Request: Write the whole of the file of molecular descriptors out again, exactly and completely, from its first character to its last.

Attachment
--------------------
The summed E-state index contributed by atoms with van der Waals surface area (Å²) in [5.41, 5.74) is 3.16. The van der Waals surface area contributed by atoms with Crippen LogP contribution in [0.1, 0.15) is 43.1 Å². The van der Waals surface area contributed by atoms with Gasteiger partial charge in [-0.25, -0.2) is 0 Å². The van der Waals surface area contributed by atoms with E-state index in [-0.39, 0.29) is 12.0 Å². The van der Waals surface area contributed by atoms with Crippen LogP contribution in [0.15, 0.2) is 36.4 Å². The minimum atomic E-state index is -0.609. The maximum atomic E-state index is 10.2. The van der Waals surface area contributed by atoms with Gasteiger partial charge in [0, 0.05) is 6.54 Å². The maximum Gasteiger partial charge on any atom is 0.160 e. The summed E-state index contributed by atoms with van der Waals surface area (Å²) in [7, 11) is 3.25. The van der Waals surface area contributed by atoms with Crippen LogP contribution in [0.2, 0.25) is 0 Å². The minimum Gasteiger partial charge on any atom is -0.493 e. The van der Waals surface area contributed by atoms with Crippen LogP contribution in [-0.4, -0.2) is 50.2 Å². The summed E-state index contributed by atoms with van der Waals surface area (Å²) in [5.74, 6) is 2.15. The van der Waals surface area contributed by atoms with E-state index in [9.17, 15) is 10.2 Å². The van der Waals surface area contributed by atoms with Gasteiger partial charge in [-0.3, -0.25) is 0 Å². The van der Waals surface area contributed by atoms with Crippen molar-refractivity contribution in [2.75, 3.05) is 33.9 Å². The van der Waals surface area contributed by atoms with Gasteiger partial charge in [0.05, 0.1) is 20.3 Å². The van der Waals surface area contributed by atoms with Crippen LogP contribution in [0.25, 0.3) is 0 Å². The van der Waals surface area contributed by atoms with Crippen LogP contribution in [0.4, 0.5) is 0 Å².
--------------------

The summed E-state index contributed by atoms with van der Waals surface area (Å²) in [5.41, 5.74) is 3.16. The van der Waals surface area contributed by atoms with Crippen LogP contribution in [0.1, 0.15) is 43.1 Å². The van der Waals surface area contributed by atoms with Gasteiger partial charge in [-0.25, -0.2) is 0 Å². The van der Waals surface area contributed by atoms with E-state index in [-0.39, 0.29) is 12.0 Å². The van der Waals surface area contributed by atoms with Crippen LogP contribution in [0.15, 0.2) is 36.4 Å². The minimum atomic E-state index is -0.609. The maximum atomic E-state index is 10.2. The van der Waals surface area contributed by atoms with Gasteiger partial charge in [0, 0.05) is 6.54 Å². The maximum Gasteiger partial charge on any atom is 0.160 e. The summed E-state index contributed by atoms with van der Waals surface area (Å²) in [7, 11) is 3.25. The van der Waals surface area contributed by atoms with Crippen LogP contribution in [0.2, 0.25) is 0 Å². The minimum Gasteiger partial charge on any atom is -0.493 e. The van der Waals surface area contributed by atoms with Crippen LogP contribution in [-0.4, -0.2) is 50.2 Å². The summed E-state index contributed by atoms with van der Waals surface area (Å²) in [5.74, 6) is 2.15. The van der Waals surface area contributed by atoms with E-state index in [9.17, 15) is 10.2 Å². The van der Waals surface area contributed by atoms with Gasteiger partial charge in [-0.3, -0.25) is 0 Å². The van der Waals surface area contributed by atoms with Crippen molar-refractivity contribution in [2.75, 3.05) is 33.9 Å². The van der Waals surface area contributed by atoms with Gasteiger partial charge in [0.05, 0.1) is 20.3 Å². The van der Waals surface area contributed by atoms with Crippen LogP contribution in [0.25, 0.3) is 0 Å². The van der Waals surface area contributed by atoms with Crippen LogP contribution in [0.4, 0.5) is 0 Å².